International Literacy Day: 3-day enrolment campaign

The campaign aims at tackling the low literacy rate in the country.

Waqas Naeem September 08, 2013


The country will celebrate the International Literacy Day 2013 with a three-day nationwide campaign to enrol at least 500,000 out-of-school children, announced the Planning and Development Minister Ahsan Iqbal on Saturday.

The federal minister was addressing a press conference at the Planning Commission, ahead of the International Literacy Day on September 8; he was accompanied with the State Minister for Education Balighur Rehman.

“It is tragic that Pakistan has fallen behind the rest of the world in social indicators for health and education,” Iqbal observed. “Even in South Asia, we are at number 5 or 6 from among seven countries.”

The campaign, which will run from September 9 and 11 all across the country, aims at tackling the low literacy rate in the country. An estimated 25million children aged 5-16 are currently out of schools.

The State Minister for Education, while addressing the media at the briefing, said that the campaign would rely on the provincial education departments and non-formal schools under the federal government to establish the apparently ambitious target of half a million enrolments within three years.

“Around 20,000 non-formal schools run by the Basic Education Community Schools and National Commission for Human Development will enroll five students each during the three days,” Rehman said. “Provincial governments have given a commitment that they will ensure the enrollment of the additional 400,000 children,” he added.

A monitoring and evaluation cell will be set up at the federal and provincial ministries to assess the campaign’s progress. The state minister for education said he was well aware that high drop-rates can affect the campaign’s achievements in the long-run.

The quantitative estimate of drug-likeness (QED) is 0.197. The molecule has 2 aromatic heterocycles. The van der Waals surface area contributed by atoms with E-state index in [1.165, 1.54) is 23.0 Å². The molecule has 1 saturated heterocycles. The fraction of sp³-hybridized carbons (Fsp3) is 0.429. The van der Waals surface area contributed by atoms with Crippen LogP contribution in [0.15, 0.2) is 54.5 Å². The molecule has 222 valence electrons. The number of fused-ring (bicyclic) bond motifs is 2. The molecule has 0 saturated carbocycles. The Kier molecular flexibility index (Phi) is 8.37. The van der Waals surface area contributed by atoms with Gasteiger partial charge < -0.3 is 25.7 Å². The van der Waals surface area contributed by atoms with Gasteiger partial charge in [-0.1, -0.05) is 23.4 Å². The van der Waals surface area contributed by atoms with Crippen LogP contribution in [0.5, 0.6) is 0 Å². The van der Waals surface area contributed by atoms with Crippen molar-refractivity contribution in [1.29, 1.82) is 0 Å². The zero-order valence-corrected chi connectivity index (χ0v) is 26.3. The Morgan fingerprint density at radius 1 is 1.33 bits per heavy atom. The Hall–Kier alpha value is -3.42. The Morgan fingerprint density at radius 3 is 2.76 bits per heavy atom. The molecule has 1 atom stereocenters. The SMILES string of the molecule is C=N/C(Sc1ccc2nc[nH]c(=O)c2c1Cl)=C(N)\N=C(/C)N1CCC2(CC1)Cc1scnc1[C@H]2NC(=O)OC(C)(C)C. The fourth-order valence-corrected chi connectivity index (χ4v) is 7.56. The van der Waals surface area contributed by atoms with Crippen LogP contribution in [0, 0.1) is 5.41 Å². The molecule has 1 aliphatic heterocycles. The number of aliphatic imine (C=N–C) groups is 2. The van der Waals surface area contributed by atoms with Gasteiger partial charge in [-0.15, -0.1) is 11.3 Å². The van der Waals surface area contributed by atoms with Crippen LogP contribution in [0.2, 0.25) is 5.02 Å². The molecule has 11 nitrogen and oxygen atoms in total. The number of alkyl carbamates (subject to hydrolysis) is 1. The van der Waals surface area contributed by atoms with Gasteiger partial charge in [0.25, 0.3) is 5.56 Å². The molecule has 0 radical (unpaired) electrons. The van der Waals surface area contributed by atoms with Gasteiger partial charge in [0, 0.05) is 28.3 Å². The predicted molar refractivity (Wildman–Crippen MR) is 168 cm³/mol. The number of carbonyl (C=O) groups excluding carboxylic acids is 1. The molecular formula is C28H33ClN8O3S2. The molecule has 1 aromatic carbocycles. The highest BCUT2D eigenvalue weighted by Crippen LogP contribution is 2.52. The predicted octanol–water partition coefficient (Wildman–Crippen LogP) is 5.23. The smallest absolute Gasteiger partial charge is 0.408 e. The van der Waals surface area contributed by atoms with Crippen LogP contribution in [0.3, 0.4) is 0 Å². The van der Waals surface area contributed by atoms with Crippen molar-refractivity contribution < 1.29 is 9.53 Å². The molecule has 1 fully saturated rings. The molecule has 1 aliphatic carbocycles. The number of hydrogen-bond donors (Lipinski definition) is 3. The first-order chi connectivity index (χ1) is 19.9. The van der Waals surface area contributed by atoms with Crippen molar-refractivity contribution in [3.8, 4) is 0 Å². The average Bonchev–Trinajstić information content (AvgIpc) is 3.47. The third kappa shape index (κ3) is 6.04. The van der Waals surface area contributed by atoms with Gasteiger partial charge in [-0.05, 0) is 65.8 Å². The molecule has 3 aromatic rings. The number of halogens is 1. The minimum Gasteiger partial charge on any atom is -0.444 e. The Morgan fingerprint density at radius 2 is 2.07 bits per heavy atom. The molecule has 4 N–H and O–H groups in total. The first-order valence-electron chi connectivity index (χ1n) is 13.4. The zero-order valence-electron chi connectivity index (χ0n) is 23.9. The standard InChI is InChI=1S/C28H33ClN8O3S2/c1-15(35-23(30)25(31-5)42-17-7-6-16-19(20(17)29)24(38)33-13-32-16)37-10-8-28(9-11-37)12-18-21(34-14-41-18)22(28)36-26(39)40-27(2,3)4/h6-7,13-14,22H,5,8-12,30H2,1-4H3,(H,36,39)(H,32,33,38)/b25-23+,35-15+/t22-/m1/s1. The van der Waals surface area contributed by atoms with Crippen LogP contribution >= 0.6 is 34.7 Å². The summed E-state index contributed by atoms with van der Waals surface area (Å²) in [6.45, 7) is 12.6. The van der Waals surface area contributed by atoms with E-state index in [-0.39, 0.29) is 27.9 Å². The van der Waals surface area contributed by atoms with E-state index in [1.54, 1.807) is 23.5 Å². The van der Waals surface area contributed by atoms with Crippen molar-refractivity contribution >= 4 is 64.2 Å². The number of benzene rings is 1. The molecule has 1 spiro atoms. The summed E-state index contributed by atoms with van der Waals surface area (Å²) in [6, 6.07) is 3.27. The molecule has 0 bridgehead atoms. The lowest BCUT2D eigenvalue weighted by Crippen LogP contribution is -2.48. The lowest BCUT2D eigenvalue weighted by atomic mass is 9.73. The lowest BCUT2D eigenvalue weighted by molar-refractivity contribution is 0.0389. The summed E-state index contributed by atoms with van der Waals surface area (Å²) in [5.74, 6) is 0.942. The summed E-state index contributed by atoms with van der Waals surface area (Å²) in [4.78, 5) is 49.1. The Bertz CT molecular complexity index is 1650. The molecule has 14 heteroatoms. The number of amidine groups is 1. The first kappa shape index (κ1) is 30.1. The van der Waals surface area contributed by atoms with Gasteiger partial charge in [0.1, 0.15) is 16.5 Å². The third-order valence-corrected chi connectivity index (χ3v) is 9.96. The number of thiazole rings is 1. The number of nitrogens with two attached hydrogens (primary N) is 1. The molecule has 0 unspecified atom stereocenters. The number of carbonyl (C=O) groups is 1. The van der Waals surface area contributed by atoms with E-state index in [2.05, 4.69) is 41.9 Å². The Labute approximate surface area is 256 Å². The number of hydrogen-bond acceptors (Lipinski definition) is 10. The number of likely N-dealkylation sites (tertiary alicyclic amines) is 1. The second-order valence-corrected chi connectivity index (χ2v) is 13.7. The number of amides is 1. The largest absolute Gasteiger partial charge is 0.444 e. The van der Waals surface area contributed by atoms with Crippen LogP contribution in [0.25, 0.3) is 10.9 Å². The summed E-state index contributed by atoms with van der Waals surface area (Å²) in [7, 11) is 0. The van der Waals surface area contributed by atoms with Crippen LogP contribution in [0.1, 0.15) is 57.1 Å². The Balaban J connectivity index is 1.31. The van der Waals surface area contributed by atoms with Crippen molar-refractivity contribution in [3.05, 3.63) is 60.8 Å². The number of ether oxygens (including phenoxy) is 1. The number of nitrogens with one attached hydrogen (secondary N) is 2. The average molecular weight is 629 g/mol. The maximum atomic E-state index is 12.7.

Rehman said the National Plan of Action 2013-16, launched by the government on Tuesday to accelerate Pakistan’s progress on education-related MDGs, includes a strategy to arrest the drop-out rate. He said the government is focusing on improving facilities at schools and the quality of teachers to retain primary-level students.

Ahsan Iqbal said the international day was an opportunity for the government to reiterate its commitment toward creating a better system of education.

“We want to create a knowledge economy and that is not possible until we provide better opportunities for education,” he said. “If Pakistan’s out of school children do not receive education, it will not only be an injustice to them but also an injustice to Pakistan’s future.”

Iqbal said the federal government hopes to stay to bring education spending to 4 per cent of the Gross Domestic Product in five years time.

Published in The Express Tribune, September 8th, 2013.


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